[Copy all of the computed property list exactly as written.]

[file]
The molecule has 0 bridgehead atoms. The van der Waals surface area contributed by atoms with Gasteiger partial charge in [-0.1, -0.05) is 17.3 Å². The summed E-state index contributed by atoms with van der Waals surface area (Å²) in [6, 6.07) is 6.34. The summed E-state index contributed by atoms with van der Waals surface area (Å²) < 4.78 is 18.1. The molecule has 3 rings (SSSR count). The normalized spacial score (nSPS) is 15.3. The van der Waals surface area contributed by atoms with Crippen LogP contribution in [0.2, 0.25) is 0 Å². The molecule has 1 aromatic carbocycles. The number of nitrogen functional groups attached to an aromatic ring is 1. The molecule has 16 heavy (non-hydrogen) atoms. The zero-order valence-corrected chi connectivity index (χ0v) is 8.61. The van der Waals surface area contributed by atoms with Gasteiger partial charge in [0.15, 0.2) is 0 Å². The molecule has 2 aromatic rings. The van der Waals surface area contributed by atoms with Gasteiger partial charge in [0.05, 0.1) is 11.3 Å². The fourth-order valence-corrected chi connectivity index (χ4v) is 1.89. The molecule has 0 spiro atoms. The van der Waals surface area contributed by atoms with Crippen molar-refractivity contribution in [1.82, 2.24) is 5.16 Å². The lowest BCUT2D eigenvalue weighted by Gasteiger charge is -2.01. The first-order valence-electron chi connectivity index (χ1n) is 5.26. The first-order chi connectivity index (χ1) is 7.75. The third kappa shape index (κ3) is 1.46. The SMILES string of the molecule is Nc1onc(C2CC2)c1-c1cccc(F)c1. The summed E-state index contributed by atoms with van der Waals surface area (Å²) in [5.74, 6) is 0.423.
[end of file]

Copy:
The molecule has 0 bridgehead atoms. The van der Waals surface area contributed by atoms with Gasteiger partial charge in [-0.1, -0.05) is 17.3 Å². The summed E-state index contributed by atoms with van der Waals surface area (Å²) in [6, 6.07) is 6.34. The summed E-state index contributed by atoms with van der Waals surface area (Å²) < 4.78 is 18.1. The molecule has 3 rings (SSSR count). The normalized spacial score (nSPS) is 15.3. The van der Waals surface area contributed by atoms with Crippen LogP contribution in [0.2, 0.25) is 0 Å². The molecule has 1 aromatic carbocycles. The number of nitrogen functional groups attached to an aromatic ring is 1. The molecule has 16 heavy (non-hydrogen) atoms. The zero-order valence-corrected chi connectivity index (χ0v) is 8.61. The van der Waals surface area contributed by atoms with Gasteiger partial charge in [0.15, 0.2) is 0 Å². The molecule has 2 aromatic rings. The van der Waals surface area contributed by atoms with Gasteiger partial charge in [0.05, 0.1) is 11.3 Å². The fourth-order valence-corrected chi connectivity index (χ4v) is 1.89. The molecule has 0 spiro atoms. The van der Waals surface area contributed by atoms with Crippen molar-refractivity contribution in [1.82, 2.24) is 5.16 Å². The lowest BCUT2D eigenvalue weighted by Gasteiger charge is -2.01. The first-order valence-electron chi connectivity index (χ1n) is 5.26. The first-order chi connectivity index (χ1) is 7.75. The third kappa shape index (κ3) is 1.46. The SMILES string of the molecule is Nc1onc(C2CC2)c1-c1cccc(F)c1. The summed E-state index contributed by atoms with van der Waals surface area (Å²) in [5.74, 6) is 0.423.